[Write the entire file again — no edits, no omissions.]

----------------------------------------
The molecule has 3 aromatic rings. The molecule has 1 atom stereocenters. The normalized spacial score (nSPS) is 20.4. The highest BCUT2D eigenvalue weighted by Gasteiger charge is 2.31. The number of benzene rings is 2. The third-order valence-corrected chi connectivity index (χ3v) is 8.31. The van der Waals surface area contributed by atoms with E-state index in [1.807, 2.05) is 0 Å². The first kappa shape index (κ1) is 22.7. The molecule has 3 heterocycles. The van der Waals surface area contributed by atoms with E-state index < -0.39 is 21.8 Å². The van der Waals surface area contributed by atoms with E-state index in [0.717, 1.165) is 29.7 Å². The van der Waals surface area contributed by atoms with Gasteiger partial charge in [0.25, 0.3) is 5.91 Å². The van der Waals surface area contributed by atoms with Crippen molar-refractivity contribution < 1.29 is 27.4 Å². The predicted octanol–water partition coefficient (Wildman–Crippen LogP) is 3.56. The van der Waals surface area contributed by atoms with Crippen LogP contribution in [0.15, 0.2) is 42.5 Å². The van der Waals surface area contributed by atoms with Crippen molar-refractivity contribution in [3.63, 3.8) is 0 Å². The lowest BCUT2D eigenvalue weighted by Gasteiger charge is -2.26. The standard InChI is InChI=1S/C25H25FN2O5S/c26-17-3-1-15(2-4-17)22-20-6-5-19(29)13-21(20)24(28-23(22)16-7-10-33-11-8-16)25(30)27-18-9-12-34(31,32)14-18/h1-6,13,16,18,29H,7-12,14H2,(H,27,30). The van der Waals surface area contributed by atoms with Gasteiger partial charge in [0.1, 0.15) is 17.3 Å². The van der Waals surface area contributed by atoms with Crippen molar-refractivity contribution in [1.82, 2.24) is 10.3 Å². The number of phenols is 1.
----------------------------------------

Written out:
The molecule has 3 aromatic rings. The molecule has 1 atom stereocenters. The normalized spacial score (nSPS) is 20.4. The highest BCUT2D eigenvalue weighted by Gasteiger charge is 2.31. The number of benzene rings is 2. The third-order valence-corrected chi connectivity index (χ3v) is 8.31. The van der Waals surface area contributed by atoms with E-state index in [1.807, 2.05) is 0 Å². The first kappa shape index (κ1) is 22.7. The molecule has 3 heterocycles. The van der Waals surface area contributed by atoms with E-state index < -0.39 is 21.8 Å². The van der Waals surface area contributed by atoms with E-state index in [0.717, 1.165) is 29.7 Å². The van der Waals surface area contributed by atoms with Gasteiger partial charge in [0.25, 0.3) is 5.91 Å². The van der Waals surface area contributed by atoms with Crippen molar-refractivity contribution < 1.29 is 27.4 Å². The predicted octanol–water partition coefficient (Wildman–Crippen LogP) is 3.56. The van der Waals surface area contributed by atoms with Crippen LogP contribution in [0.15, 0.2) is 42.5 Å². The van der Waals surface area contributed by atoms with Crippen molar-refractivity contribution in [3.63, 3.8) is 0 Å². The lowest BCUT2D eigenvalue weighted by Gasteiger charge is -2.26. The standard InChI is InChI=1S/C25H25FN2O5S/c26-17-3-1-15(2-4-17)22-20-6-5-19(29)13-21(20)24(28-23(22)16-7-10-33-11-8-16)25(30)27-18-9-12-34(31,32)14-18/h1-6,13,16,18,29H,7-12,14H2,(H,27,30). The van der Waals surface area contributed by atoms with Gasteiger partial charge in [0.1, 0.15) is 17.3 Å². The van der Waals surface area contributed by atoms with Crippen molar-refractivity contribution in [1.82, 2.24) is 10.3 Å². The number of phenols is 1.